A federal judge in New Orleans threw out all criminal fraud charges against four former executives linked to the now-defunct Oath for Louisiana HMO, whose high-profile financial collapse in 2002 left dozens of local providers holding the bag for $40 million in unpaid claims.
The case involved Barry Scheur, who founded the Oath in January 2000, and two of his former colleagues, Robert McMillan and Rodney Moyer, all of whom were indicted by a federal grand jury in November 2005 for allegedly trying to conceal the deteriorating financial condition of Louisianas third-largest health plan for almost two years before it was ultimately seized by state regulators in April 2002. A fourth defendant, Danette Bruno, was added to the indictment last year. Bruno did not work for the Oath directly, but was comptroller for Scheurs healthcare consulting firm.
The defendants had been charged with conspiracy and mail fraud for allegedly doctoring financial statements filed with the Louisiana Department of Insurance in late 2000. During that time, the indictment stated, they devised a scheme to mislead regulators into believing the foundering HMO was still meeting the states financial requirements, thereby unlawfully enriching themselves while plunging creditors ever deeper in the hole.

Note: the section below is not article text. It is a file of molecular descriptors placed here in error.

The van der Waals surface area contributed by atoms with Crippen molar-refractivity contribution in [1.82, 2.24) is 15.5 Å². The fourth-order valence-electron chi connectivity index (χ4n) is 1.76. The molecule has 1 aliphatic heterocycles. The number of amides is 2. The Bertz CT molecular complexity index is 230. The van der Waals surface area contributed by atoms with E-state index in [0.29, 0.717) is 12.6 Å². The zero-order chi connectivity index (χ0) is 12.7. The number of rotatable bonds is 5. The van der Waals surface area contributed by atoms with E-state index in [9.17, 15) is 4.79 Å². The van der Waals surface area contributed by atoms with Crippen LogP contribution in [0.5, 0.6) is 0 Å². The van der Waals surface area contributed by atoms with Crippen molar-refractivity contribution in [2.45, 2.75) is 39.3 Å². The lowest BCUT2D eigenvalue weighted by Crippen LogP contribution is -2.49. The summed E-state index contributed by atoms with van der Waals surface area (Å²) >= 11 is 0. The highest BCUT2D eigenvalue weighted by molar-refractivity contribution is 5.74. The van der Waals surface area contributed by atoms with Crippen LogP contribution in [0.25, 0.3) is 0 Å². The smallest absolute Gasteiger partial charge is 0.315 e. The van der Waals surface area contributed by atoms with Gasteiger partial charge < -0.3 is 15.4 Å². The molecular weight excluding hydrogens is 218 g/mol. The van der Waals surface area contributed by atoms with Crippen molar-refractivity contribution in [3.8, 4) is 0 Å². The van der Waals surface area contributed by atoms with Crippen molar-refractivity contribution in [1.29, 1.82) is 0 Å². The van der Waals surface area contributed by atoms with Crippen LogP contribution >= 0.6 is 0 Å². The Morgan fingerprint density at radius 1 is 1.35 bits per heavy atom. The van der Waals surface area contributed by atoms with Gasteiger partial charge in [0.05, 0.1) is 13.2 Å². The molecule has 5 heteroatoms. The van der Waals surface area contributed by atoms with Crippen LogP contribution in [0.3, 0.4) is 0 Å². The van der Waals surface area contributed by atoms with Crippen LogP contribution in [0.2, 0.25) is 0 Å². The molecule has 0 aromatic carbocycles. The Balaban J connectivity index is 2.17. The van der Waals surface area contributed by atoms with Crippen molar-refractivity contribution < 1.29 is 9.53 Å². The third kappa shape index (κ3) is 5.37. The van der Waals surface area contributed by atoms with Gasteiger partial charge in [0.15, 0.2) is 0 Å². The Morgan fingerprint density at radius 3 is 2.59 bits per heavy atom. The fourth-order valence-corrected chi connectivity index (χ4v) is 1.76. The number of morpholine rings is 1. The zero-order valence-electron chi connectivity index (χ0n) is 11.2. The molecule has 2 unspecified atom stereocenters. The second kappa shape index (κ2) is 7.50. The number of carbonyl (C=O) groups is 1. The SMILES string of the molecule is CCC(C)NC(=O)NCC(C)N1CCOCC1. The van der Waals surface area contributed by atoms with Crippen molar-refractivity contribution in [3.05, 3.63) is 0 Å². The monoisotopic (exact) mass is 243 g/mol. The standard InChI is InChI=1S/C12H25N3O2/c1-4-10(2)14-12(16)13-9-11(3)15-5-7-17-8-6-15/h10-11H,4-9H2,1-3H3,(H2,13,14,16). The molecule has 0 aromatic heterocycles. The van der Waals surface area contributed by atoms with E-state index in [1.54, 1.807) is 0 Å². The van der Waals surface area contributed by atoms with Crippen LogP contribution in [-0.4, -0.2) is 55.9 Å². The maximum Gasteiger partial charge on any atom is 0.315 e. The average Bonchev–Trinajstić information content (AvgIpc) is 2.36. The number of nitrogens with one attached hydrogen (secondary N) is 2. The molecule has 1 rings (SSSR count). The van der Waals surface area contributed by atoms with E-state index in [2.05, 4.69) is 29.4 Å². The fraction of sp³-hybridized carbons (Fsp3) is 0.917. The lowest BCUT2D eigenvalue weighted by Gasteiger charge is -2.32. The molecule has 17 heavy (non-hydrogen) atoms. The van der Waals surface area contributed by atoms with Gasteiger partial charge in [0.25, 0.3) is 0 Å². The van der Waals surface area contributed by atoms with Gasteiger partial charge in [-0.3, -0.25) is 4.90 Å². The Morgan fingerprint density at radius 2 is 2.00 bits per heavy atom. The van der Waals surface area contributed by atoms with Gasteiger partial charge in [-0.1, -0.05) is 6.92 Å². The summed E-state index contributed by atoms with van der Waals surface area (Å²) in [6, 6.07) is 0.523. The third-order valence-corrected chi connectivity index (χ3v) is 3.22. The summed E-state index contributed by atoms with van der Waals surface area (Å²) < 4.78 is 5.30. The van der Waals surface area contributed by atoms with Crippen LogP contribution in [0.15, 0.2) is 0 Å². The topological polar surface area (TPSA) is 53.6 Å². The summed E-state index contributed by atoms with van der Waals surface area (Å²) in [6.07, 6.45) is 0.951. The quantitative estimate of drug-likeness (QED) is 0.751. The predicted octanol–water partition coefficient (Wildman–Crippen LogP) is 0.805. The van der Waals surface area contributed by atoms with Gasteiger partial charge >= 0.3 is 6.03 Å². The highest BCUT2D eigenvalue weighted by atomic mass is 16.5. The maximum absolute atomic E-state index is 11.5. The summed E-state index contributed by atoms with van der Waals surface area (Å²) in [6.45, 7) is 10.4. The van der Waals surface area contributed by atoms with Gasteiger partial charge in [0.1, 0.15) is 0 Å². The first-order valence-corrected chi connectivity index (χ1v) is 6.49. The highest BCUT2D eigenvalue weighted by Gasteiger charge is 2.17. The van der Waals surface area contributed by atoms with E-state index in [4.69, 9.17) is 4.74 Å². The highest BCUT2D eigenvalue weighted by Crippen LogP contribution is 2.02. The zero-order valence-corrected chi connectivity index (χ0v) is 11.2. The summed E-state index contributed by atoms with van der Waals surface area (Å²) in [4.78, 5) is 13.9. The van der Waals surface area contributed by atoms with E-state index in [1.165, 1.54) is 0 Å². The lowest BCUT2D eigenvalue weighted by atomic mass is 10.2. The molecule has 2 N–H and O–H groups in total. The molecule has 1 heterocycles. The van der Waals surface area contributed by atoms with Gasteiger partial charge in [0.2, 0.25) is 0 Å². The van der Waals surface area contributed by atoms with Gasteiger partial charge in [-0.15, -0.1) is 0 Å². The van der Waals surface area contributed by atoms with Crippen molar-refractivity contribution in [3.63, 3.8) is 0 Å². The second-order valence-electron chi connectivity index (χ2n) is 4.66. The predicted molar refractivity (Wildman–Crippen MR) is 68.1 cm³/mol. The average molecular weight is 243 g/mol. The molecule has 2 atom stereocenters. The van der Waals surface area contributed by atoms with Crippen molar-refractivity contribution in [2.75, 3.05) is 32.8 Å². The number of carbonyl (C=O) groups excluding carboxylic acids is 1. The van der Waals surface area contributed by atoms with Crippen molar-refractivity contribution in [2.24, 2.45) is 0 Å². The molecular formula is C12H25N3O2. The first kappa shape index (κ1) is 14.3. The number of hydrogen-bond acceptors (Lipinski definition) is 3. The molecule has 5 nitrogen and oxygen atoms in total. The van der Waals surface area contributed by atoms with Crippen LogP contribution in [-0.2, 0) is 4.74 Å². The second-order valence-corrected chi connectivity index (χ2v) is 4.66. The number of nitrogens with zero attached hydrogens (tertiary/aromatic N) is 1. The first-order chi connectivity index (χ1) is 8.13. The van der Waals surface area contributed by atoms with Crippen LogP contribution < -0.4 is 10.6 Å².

But U.S. District Judge Eldon Fallon agreed with the defendants motion to dismiss, which was based on a complex legal argument that the indictment failed to allege an actual crime or offense as defined in the 2000 precedent-setting case of Cleveland v. United States. A mere showing that the LDOI (Louisiana Department of Insurance) was defrauded and that the Oath was unjustly enriched will not satisfy the governments burden at trial, Fallon wrote in his April 3 ruling. Under Cleveland, the government must also prove that the defendants defrauded someone other than the LDOI of property. But the indictment does not explicitly state that the insureds and medical providers (or anyone else) were defrauded. -- by Laura B. Benko